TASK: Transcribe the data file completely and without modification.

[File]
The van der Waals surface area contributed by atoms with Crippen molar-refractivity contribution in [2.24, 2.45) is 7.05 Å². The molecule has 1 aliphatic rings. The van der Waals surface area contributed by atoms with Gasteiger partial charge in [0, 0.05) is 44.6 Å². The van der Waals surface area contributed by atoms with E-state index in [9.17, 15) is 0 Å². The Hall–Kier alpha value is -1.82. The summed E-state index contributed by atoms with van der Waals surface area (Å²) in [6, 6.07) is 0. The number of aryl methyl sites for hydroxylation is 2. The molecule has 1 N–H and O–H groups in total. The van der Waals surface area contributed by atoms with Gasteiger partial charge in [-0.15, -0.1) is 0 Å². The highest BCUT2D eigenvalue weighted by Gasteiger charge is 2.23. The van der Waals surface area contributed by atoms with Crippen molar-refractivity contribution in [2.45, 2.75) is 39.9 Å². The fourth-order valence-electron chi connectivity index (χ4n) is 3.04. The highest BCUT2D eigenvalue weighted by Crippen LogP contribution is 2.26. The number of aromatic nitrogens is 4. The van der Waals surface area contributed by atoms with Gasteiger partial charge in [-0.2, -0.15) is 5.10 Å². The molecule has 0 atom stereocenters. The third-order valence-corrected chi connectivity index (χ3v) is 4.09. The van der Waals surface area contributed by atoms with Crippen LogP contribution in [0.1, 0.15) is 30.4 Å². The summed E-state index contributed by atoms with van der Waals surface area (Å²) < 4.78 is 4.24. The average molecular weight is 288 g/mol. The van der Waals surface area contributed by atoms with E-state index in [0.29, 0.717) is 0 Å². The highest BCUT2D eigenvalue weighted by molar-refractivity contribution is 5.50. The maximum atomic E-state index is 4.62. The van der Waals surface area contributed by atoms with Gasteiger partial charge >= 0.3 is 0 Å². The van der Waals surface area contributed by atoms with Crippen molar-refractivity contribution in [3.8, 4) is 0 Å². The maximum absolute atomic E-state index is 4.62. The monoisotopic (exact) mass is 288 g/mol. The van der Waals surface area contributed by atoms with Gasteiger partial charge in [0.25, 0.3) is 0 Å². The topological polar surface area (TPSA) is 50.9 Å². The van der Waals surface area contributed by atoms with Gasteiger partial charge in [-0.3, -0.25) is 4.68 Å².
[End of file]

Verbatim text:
The van der Waals surface area contributed by atoms with Crippen molar-refractivity contribution in [2.24, 2.45) is 7.05 Å². The molecule has 1 aliphatic rings. The van der Waals surface area contributed by atoms with Gasteiger partial charge in [0, 0.05) is 44.6 Å². The van der Waals surface area contributed by atoms with E-state index in [9.17, 15) is 0 Å². The Hall–Kier alpha value is -1.82. The summed E-state index contributed by atoms with van der Waals surface area (Å²) in [6, 6.07) is 0. The number of aryl methyl sites for hydroxylation is 2. The molecule has 1 N–H and O–H groups in total. The van der Waals surface area contributed by atoms with Gasteiger partial charge in [-0.15, -0.1) is 0 Å². The highest BCUT2D eigenvalue weighted by Gasteiger charge is 2.23. The van der Waals surface area contributed by atoms with Crippen molar-refractivity contribution in [2.45, 2.75) is 39.9 Å². The fourth-order valence-electron chi connectivity index (χ4n) is 3.04. The highest BCUT2D eigenvalue weighted by Crippen LogP contribution is 2.26. The number of aromatic nitrogens is 4. The van der Waals surface area contributed by atoms with Gasteiger partial charge in [-0.2, -0.15) is 5.10 Å². The molecule has 0 atom stereocenters. The third-order valence-corrected chi connectivity index (χ3v) is 4.09. The van der Waals surface area contributed by atoms with Crippen LogP contribution in [0.1, 0.15) is 30.4 Å². The summed E-state index contributed by atoms with van der Waals surface area (Å²) < 4.78 is 4.24. The average molecular weight is 288 g/mol. The van der Waals surface area contributed by atoms with E-state index in [0.29, 0.717) is 0 Å². The highest BCUT2D eigenvalue weighted by molar-refractivity contribution is 5.50. The maximum atomic E-state index is 4.62. The van der Waals surface area contributed by atoms with Gasteiger partial charge >= 0.3 is 0 Å². The van der Waals surface area contributed by atoms with Crippen molar-refractivity contribution in [3.8, 4) is 0 Å². The maximum absolute atomic E-state index is 4.62. The monoisotopic (exact) mass is 288 g/mol. The van der Waals surface area contributed by atoms with Gasteiger partial charge in [0.25, 0.3) is 0 Å². The topological polar surface area (TPSA) is 50.9 Å². The van der Waals surface area contributed by atoms with Gasteiger partial charge in [-0.3, -0.25) is 4.68 Å².